Component C6 extends anterior towards the prefrontal cortex and is identified as the default mode network (DMN) in the rabbit given its similarity to the same network in rodents (Lu et al., 2012), non-human primates (Belcher et al., 2013; Hutchison et al., 2011; Vincent et al., 2007), and humans (Buckner et al., 2008; Smith et al., 2012) (Figures 1F and and2).2). Finally, we identified a network related to the cerebellum, C11, which is bilateral and includes the anterior most part of the ansiform lobe and the dorsal most part of the superior cerebellar peduncle (the output fibers from the cerebellar deep nuclei) (Fig. 1G).
Our initial seed-based approach to verify the components revealed that the hippocampus and cortex were included in all of the seven seed-based maps (Supplementary Figure 5). The hippocampus and cortex, being relatively close to the receive-only surface coil and having high relative SNR, appeared to dominate the signal within the datasets causing significant correlations within each seed-based analysis. As a result, we regressed out the average signal from the four cortical seeds (i.e., DMN, visual, somatosensory, and parietal cortex) and reperformed the seed-based analysis with the hippocampus as an ROI. Additionally, we regressed out the average signal from the hippocampal seed and reperformed our seed-based analysis with the six non-hippocampal components (Supplementary Figure 6). The resulting seed-based maps largely recapitulate the spatial maps of their respective independent components suggesting that the ICA approach effectively overcomes the issues relating to variable SNR as a function of distance from the surface coil to identify distinct, anatomically-relevant independent components.
Figure 3 examines the degree of coherence between each pair of the 7 networks. Nearly all of the 21 comparisons were significantly different from zero. Those that were not significant include the comparisons to the cerebellum and visual/default mode network with the thalamic network. The DMN shows the highest coherence with the hippocampus to which it is functionally connected (Berger et al., 1980; Shibata and Honda, 2012). Interestingly, the thalamic network has weak to moderate coherence with each network (Z < 0.290).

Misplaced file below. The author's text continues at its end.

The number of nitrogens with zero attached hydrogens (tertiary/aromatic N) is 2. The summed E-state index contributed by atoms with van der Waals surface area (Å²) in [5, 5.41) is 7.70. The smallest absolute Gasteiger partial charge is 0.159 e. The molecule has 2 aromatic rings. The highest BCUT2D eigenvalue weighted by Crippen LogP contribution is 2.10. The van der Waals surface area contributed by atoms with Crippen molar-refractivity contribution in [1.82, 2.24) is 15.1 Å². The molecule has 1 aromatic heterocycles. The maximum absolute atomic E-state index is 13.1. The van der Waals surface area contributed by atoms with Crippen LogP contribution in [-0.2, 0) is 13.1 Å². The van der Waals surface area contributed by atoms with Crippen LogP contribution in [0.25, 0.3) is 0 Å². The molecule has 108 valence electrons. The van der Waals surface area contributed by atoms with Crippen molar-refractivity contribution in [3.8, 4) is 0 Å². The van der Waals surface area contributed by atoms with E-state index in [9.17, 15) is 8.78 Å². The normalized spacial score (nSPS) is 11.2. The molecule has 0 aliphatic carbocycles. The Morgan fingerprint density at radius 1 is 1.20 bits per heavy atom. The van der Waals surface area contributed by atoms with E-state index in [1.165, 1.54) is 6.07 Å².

To validate the inter-subject reliability and robustness of the 7 components, the seven intrinsic connectivity scans from each rabbit were subjected to dual-regression to produce subject-session-specific component maps. No significant outliers were detected in the spatial overlap between the dual-regression derived component maps and the group-level component map confirming the reliability of component detection and emphasizing their physiological relevance. In fact, the standard deviation of the spatial overlap across the seven sessions in our twelve rabbits was relatively small ranging from 0.006 to 0.047 (means of the seven components ranged from .250 to .645, average coefficient of variation=4.30%; Fig. 4). The average Z-transformed spatial correlation between subject-specific component maps and the group-level component map varied between 0.329 and 0.481 (average standard deviation across the seven components = 0.056) indicating some variation in spatial correlation values across the twelve rabbits.